Today’s content is a must-read. (If not, well, there’s still value in the principles)
For me, running is a passion (I sadly can’t remember if I’ve spoken about this passion of mine). I’m an accomplished half-marathoner at my peak and the main intent of my recent fitness “reboot” has been to go for more runs. I love the ease of just stepping out the door, it’s literally a no-brainer so long as I’m dressed properly.
One caveat: running can be a negative stress on your body as well as all of the positive benefits it procures.
Here, for your viewing pleasure, are my three biggest running mistakes:
- Too much, too soon. I’m not naming any names but this is even truer for a certain segment of the population. Let’s just call them “men”. Seriously though, running’s tough (and so is starting back, even if you’re an experienced runner).
It requires a step-by-step program if you’re going to get better and do it safely.
Slow down to go fast. Use intervals of running and walking and watch your breathing rate – if you can’t talk to someone while running, the pace may be too much for you.
- Overly aggressive shoe choice. In the past decade, some folks have heard they should switch to flatter shoes – the closer to ‘barefoot’ feel, the better. There is some merit to that idea. But it depends on your needs. I’ve personally watched the “shoe wall” at Running Room stores ebb to and from the flatter ‘minimalist’ shoes, almost as a fashion trend.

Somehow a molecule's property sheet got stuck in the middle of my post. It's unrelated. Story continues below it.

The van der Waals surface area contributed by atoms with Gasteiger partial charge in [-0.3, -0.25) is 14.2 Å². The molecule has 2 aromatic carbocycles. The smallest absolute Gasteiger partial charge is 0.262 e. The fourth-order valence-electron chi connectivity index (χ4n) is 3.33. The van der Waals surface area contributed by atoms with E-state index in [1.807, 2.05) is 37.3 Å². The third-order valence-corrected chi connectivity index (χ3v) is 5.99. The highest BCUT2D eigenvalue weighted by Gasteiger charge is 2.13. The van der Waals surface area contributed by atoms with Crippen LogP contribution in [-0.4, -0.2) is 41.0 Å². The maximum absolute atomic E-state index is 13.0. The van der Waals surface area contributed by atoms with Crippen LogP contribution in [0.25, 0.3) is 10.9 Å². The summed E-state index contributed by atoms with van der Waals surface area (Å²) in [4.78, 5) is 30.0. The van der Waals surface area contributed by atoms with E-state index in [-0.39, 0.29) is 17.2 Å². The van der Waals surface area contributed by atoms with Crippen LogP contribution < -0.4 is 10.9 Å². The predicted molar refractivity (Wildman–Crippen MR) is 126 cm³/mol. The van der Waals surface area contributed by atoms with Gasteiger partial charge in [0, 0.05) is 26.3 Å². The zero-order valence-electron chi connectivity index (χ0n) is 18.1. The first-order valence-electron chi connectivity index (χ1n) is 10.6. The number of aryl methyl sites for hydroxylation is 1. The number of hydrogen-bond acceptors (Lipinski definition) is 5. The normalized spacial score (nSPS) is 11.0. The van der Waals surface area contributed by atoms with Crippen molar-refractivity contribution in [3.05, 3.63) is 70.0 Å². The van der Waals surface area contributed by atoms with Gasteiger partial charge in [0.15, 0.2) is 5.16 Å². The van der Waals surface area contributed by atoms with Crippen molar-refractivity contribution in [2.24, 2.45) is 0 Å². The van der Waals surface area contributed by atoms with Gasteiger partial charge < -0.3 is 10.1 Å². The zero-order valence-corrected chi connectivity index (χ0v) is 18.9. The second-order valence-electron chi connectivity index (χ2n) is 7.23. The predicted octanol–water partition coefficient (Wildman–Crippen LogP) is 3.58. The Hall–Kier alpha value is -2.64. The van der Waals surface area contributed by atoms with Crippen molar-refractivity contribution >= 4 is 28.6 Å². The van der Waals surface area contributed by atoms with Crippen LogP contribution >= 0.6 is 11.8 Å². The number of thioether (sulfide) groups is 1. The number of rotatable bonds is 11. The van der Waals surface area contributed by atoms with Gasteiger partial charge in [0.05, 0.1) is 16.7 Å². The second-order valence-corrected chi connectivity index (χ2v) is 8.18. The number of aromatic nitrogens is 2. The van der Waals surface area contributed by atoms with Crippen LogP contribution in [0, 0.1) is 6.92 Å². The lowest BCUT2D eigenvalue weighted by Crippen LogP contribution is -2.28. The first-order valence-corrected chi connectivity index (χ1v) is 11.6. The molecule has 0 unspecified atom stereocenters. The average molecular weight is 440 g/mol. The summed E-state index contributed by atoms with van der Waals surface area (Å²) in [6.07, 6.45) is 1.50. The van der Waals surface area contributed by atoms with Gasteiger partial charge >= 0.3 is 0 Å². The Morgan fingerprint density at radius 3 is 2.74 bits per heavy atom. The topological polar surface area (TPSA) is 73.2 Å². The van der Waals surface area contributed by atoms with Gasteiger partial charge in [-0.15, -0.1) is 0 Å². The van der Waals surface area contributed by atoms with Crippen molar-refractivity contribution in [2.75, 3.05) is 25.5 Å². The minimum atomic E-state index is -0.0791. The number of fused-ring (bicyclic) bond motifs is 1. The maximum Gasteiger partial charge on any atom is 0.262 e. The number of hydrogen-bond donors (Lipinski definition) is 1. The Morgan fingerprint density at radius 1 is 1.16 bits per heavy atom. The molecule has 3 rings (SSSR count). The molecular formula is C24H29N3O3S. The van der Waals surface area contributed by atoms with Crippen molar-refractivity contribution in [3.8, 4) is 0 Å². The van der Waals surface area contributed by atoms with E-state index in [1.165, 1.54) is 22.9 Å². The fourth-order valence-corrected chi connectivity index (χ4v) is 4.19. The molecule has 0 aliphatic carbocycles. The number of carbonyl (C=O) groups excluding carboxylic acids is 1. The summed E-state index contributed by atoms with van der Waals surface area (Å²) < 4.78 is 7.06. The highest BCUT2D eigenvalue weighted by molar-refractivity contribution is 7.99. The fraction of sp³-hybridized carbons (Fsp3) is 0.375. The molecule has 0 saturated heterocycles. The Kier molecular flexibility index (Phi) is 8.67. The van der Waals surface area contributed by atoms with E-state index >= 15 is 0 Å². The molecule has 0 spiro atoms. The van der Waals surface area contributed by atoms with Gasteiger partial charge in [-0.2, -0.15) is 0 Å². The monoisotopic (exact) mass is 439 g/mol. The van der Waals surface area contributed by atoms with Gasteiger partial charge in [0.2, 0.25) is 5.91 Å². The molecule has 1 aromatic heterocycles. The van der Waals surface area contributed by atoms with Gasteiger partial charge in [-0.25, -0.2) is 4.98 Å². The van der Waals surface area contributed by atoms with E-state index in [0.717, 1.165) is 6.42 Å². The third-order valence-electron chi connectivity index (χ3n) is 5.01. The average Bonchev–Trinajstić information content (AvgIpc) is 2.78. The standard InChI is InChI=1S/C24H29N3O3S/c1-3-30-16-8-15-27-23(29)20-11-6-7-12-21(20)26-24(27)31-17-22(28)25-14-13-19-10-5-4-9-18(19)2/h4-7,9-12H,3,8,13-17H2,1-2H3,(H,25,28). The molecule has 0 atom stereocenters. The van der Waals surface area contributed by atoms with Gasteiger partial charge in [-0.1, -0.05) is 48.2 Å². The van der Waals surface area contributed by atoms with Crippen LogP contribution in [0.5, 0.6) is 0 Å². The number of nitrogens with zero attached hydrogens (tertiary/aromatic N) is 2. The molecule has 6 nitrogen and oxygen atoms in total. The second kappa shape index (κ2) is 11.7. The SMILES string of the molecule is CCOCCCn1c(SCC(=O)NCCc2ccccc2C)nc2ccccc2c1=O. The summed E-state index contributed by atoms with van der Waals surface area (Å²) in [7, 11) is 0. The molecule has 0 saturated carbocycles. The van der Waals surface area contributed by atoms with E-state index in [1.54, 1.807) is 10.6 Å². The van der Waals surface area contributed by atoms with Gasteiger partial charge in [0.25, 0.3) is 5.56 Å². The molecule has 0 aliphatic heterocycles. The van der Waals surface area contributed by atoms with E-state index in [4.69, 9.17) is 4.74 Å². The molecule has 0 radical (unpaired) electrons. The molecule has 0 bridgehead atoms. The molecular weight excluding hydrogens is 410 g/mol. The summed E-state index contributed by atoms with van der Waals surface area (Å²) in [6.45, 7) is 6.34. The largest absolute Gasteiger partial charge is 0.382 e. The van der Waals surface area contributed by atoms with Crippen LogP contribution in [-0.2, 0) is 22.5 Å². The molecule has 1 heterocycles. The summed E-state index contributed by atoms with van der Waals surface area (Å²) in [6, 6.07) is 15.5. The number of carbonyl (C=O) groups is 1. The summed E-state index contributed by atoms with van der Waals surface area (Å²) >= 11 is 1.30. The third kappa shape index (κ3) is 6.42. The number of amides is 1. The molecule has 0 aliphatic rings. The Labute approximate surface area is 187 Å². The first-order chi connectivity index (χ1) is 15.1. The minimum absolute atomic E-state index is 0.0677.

If you’re used to running with a more supportive shoe, the switch should be made gradually. Maybe even with an interim shoe. I can share from personal experience that I did not heed this advice, went straight to lower profile runners, and while months later, wound up with a repetitive strain injury. Bonus – I was sidelined from running for a few months!
Ouch. Like, semi-depressed ouch.
Let’s call that a “failing forward” experience. I looked more cautiously at my footwear choice and haven’t regressed since (that was 2011).
- Poor form and posture. Amidst my busier running days I was fortunate to lead clinics at the Running Room (man they’ve got some great group programs) and bear witness to many different styles of running; I wasn’t impressed by a lot of them. Without getting into details, I wasn’t surprised when particular members of my groups were injured or needed breaks based on what I was observing – I could only help those who were open to it.
**Bonus** 4. Not seeing a practitioner who runs. A BIG reason many runners won’t seek help for pain is they’re afraid they’ll be told to stop running. One patient had gone to a physio before who said just that. I understood that she’d been training for a marathon she still hoped to do, and got her across the finish line no worse for wear.
After the race, we backed off and were able to take care of the problem pretty quickly.
Sometimes it’s wise to stop, but it’s not always the answer.
If you’d like me to take a look at your running gait and ensure as much as I can that you run better, for more years – and without pain – then send me an email and let’s make it happen, or call the clinic at (416) 967-4466.
We’ve helped many runners over the years.
Here’s just one example:
To Pain-Free Running,